Safe Sleep for Babies

When it comes to safe sleep for babies, there are a number of important guidelines to know about and follow—and some important questions to answer, too! You’re not the only parent wondering if safe co-sleeping is possible, what a newborn should wear to sleep, and when to move your baby to their own room. We’ve got the answers to all these questions and many more, plus a list of additional tips to help promote safe sleep for your sweet baby.

The Importance of Safe Sleep Habits

Practicing safe sleep habits will help guard your baby against dangers that can happen while snoozing, whether at naptime or during nighttime sleep. Safe sleeping involves taking precautions to avoid potential hazards such as falls, choking, suffocation, and SIDS (Sudden Infant Death Syndrome). Following safe sleep strategies for babies can help you prevent these dangerous outcomes. Keep reading to pick up insights and tips on the best practices for safe sleep in the newborn stage and as your little one grows older.

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The Most Important Safety Tip: Put Your Baby to Sleep on Their Back

Every time you put your little one down to sleep, place them on their back. Do this at naptime, bedtime, and in the middle of the night after you are finished feeding or changing your baby. As a general rule, your baby should sleep on their back until their first birthday, though your baby may learn to roll over both ways before then. Back sleeping is the safest and best sleep position for newborns and babies, as it helps reduce the risk of SIDS and accidental suffocation.

Can Newborns Sleep on Their Sides or Stomachs?

Babies will inevitably move when they snooze, so as you check on your little one throughout the night, you may notice that they’ve rolled onto their side or tummy. When babies sleep on their stomach or side, it increases the risk of choking, suffocation, and SIDS. If you notice your newborn or baby roll onto their side or stomach in their sleep, just gently reposition them onto their back. When is it safe for babies to sleep on their stomachs? At some point, your little one will reach an exciting milestone: rolling over! Once your baby has learned how to roll over both ways on their own (typically around 5 or 6 months), it's not necessary to reposition a newborn during sleep if they turn onto their side or stomach.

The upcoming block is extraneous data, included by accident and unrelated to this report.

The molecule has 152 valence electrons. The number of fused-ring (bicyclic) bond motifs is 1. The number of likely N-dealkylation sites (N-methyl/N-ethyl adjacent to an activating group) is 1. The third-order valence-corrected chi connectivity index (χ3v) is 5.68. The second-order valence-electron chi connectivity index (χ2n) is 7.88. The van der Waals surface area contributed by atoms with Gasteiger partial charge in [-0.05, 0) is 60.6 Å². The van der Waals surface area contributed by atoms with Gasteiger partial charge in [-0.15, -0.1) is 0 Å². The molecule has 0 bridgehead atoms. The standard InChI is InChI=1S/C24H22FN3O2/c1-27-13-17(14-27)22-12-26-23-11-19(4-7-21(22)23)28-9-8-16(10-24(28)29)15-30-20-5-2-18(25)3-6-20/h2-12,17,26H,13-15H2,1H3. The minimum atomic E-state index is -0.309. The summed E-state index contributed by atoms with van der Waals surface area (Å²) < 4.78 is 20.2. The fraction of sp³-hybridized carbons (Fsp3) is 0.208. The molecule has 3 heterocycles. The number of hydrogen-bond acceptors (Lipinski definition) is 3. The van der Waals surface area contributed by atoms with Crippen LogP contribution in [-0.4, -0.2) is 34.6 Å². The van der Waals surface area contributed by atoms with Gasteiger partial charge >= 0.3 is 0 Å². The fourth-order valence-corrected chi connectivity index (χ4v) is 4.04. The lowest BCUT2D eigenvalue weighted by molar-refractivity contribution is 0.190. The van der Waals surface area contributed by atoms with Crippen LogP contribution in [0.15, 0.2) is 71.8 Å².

Sleeping in a Crib: Why It’s Safest for Your Baby

Safe sleeping for newborns and older babies means sleeping in a crib, bassinet, or a play yard. If you start with a bassinet and are wondering when to move your baby to a crib, a few weeks or a month after birth is likely when they’ll need a larger sleeping area, a.k.a. a crib. So, the answer to the question can newborns sleep in a crib is yes, of course! Many parents choose to use a crib from the start, and some Pampers Parents prefer baby cribs that grow with their child by being converted to a bed later on.

Unsafe Places for Babies to Sleep

Following the ABCs of safe sleep—which means your baby sleeps Alone, on their Back, and in a Crib—includes knowing where your child shouldn’t sleep. Is it safe for a baby to sleep in a car seat? What about on the couch? Infants and babies of any age should never sleep in your bed or on a couch, sofa, or armchair. These can be dangerous because your baby could roll off, get stuck in a gap, or suffocate on a pillow, for example. Babies also shouldn’t sleep in a carrier, sling, car seat, or stroller for the same reasons. If your little one falls asleep in one of these, move them to their crib as soon as possible.

Crib Safety

Safe sleep for babies has a lot to do with crib safety. When you select a crib for your little one, check that it meets the latest safety standards. Brand-new cribs purchased in the United States should meet all applicable standards. Some examples of these standards and other aspects of crib safety include the following:

  • Cribs must not have a drop-side rail, which, when lowered, can lead to your baby falling out.